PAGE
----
Teens study Mercury as art of Old Bridge physics program


OLD BRIDGE – Students in Joel Goodman’s honors physics classes at Old Bridge High School had a chance to witness and study a rare occurrence when Mercury, the closest planet to the sun, came between the earth and the sun on May 9.

Two of his students, Brian Freno and Seth Karten, both juniors, took a school telescope, aimed it at the sun, projected that image onto a piece of paper and tracked for almost eight hours to see Mercury crossing the sun, according to statement provided by the school district.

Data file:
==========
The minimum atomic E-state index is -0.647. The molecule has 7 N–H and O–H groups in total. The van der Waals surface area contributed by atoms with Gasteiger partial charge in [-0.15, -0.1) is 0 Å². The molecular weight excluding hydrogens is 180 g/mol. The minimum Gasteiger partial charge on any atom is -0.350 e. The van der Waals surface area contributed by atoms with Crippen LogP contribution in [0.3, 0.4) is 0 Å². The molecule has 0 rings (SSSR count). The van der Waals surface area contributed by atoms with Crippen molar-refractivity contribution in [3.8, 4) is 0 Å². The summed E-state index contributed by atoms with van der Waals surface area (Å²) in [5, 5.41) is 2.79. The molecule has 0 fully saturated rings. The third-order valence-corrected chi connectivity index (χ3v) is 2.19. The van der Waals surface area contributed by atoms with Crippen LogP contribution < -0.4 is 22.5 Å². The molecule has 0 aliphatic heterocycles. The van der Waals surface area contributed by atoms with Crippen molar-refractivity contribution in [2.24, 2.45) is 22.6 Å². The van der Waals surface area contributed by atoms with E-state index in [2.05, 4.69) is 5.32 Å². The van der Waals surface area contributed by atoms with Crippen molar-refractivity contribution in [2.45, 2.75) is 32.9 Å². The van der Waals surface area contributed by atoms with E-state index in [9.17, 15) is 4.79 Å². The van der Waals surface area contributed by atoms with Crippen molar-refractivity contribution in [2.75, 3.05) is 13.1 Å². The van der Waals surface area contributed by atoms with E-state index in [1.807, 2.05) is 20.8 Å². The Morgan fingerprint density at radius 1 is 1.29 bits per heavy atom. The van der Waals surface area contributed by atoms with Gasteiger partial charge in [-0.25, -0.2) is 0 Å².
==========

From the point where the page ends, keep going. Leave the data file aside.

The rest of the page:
Through the project, Brian said the two were able to “confirm information science already tells you like the diameter of Mercury [and] the revolution period, which is the time it takes Mercury to circle the Sun.”

The students said they came up with approximately 87.1 days; science data says it is 88 days.

“That is less than one percent error,” Seth said. “That was amazing.”

Brian said he wants to study astrophysics in college.

“As long as I remember I’ve been interested in science,” he said. “My parents brought me to museums and gave me as many books on the subject since I liked to read about science.”

Seth, who plans to pursue a career in electrical engineering, said both his parents are chemists, who taught him to keep an open mind and explore news ways of thinking. This summer the 17-year-old will participate in an internship at Columbia Laboratory for Unconventional Science.